The function of our freedom is to free someone else. – Toni Morrison
Her bright smile lit up the small, simple store where she worked in Palestine. She offered us coffee (the kind that you drink like a tequila shot: no sugar, bottoms up). Her name in Arabic means “smiley” and it was true—her light was contagious. She was the manager of the store, a new venture centered on selling goods that the women’s center in the Palestinian refugee camp made to create greater sustainability. The economic reality for residents of a refugee camp is extremely bleak; however, this new endeavor was providing a bit of hope.
Articulate, strong, clear, she shared with us a bit of her story. In 1948, her parents were told by Israeli soldiers that they needed to leave their home in a coastal town near Tel Aviv for several days. Like so many other Palestinian families, they never were allowed to return. Living outside for weeks and months, they finally were moved to this refugee camp and a life they never expected. Our new friend was born and raised in the camp, along with her many sisters and brothers.
The road for her has been long and treacherous, the losses in her family great. Yet, one thing oozed out of every part of our time together—a desire for freedom.
She took us on a walking tour of the camp, her home. Hellos and smiles emerged from almost every crack and crevice as we walked along. We touched the cold walls of housing built on top of each other with narrow alleys and no light peeking in. We saw the bleak kids soccer field, a concrete slab with no balls to be found but kids sitting on steps hoping to play. We heard the sound of a UN truck rumbling as it dropped off supplies.
Thousands and thousands and thousands of people. Men, women, children. Displaced. And they are just one fraction of the many refugees throughout the region.
People who are not free.
They can’t move freely outside of the confines of the wall. They can’t just pick up and find a new place to live because they have no economic freedom. They can’t do all kinds of things that you and I can.
My recent trip to Israel, Palestine, and Jordan stirred up all kinds of big feelings inside, not just about their struggles but the realities of oppression and misused power in our country as well.
There’s no question that the situation in the Middle East is complicated, with no easy answers. Or that issues of generational poverty in the United States are complicated. That inequality and the damage of patriarchy around the world are difficult realities to untangle. That racism and classism and the divides between people are painful and tricky to even talk about let alone change. There are no easy answers for any of these huge justice issues.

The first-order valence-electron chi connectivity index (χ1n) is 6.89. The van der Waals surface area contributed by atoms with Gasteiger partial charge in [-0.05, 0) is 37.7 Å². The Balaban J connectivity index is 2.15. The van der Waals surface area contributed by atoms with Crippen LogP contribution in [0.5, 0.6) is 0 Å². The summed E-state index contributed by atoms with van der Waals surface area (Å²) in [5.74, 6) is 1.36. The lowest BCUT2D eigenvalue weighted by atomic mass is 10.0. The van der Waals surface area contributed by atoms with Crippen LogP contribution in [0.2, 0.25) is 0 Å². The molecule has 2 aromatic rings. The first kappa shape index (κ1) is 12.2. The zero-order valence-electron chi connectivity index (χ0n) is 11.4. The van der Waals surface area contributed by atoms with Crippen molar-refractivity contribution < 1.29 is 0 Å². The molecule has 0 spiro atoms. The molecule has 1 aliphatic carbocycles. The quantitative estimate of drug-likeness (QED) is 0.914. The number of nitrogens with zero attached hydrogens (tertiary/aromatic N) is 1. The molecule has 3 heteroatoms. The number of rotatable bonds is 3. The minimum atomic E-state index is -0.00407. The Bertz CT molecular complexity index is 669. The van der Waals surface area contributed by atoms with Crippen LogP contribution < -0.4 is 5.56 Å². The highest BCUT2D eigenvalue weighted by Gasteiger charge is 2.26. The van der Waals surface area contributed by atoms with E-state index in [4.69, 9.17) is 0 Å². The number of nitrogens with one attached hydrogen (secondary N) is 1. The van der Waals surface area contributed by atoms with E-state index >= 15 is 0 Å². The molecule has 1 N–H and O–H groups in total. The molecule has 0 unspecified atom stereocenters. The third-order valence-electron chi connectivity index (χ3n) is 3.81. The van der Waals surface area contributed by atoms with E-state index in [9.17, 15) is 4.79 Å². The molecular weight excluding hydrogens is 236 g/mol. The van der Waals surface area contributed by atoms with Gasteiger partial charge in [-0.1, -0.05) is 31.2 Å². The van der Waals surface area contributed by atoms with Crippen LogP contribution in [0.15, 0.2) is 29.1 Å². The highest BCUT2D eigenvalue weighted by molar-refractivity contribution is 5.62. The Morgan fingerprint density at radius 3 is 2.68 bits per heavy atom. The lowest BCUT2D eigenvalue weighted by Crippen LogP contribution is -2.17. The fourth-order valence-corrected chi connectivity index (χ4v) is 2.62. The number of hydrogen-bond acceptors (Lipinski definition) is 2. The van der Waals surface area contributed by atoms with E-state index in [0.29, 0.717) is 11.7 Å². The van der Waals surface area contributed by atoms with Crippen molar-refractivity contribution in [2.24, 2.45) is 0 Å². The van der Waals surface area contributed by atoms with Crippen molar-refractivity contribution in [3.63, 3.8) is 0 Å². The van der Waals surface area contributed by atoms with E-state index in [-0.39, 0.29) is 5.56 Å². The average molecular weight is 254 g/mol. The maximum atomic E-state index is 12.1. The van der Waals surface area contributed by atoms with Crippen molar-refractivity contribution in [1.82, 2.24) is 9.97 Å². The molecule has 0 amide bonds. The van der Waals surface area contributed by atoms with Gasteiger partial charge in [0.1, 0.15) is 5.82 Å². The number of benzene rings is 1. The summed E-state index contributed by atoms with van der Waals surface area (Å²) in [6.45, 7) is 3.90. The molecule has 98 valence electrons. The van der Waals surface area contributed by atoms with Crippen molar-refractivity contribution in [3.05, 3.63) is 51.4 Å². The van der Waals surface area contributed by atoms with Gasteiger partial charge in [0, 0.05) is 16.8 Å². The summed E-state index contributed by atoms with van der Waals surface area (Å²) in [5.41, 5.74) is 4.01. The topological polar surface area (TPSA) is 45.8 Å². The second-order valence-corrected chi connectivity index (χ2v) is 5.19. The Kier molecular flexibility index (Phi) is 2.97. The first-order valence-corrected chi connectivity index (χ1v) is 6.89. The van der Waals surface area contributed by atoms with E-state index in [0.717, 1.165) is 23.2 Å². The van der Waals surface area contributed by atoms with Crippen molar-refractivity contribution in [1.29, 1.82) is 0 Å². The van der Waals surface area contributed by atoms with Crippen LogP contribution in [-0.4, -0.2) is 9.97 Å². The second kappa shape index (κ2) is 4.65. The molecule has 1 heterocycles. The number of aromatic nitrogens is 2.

But there are ways we can participate in change.
And it all starts with one important reality that in my opinion we must embrace—our freedom is all tied together.
Our freedom is all tied together.
When my sisters and brothers aren’t free, I am not either.
So many need us to fight for their freedom. Many can’t fight. They are trapped in refugee camps, in brothels, in abusive marriages, in housing projects, in poverty, in pain. We have liberties others don’t.
The question is what will we do with our liberties?
The status quo, the system, even some of our churches, will tell us things like, “It’s hopeless. They’ve been fighting for generations and there’s no solution” or “Only God can help them” or “Nothing we do will make a difference.” Or, worse yet, it will send a message that other things are more important—things like being comfortable or finding our happy place or just worrying about our own back yard.
I’m not saying that all of us need to become advocates for Palestine (or for human trafficking or poverty or for racial reconciliation or for ______). Or that if we aren’t championing a cause, we’re not valuable. Sometimes the best thing we can do is work on ourselves and our own freedom first.
But what I am saying is that our freedom is all tangled up together and we all play a part in change.
We are interconnected. We are interdependent. And our freedom is never just for us.
I believe in every fiber of my being that we are supposed to use our freedom to help free someone else. This is why our journey toward greater freedom and security and passion and strength and courage and hope and mercy and love is no small thing.
There are a lot of people who need freedom—in our families, in our neighborhoods, in our churches, in our cities, around the world.
We are all tied together.
Really, the only thing I can tangibly do for my friends in Palestine and my friends on the margins of life and faith here in the USA is share their story. It doesn’t feel like much, but it does make a difference. So many don’t know what life is like for so many oppressed people, both here and abroad.
When we help people learn, we are participating in freedom. That is something we can all do. We can tell our own stories, our own journeys toward freedom, in all their glory and all their gore.
And we can share the stories of women and men and children we know who need advocates and friends and people-who-care to share on their behalf so that others can join in on their fight for freedom.
Yeah, our freedom is all tied together.
May we keep finding our way toward greater freedom and use every bit we have to help free others, too.
Image credit: Rebecca Dongallo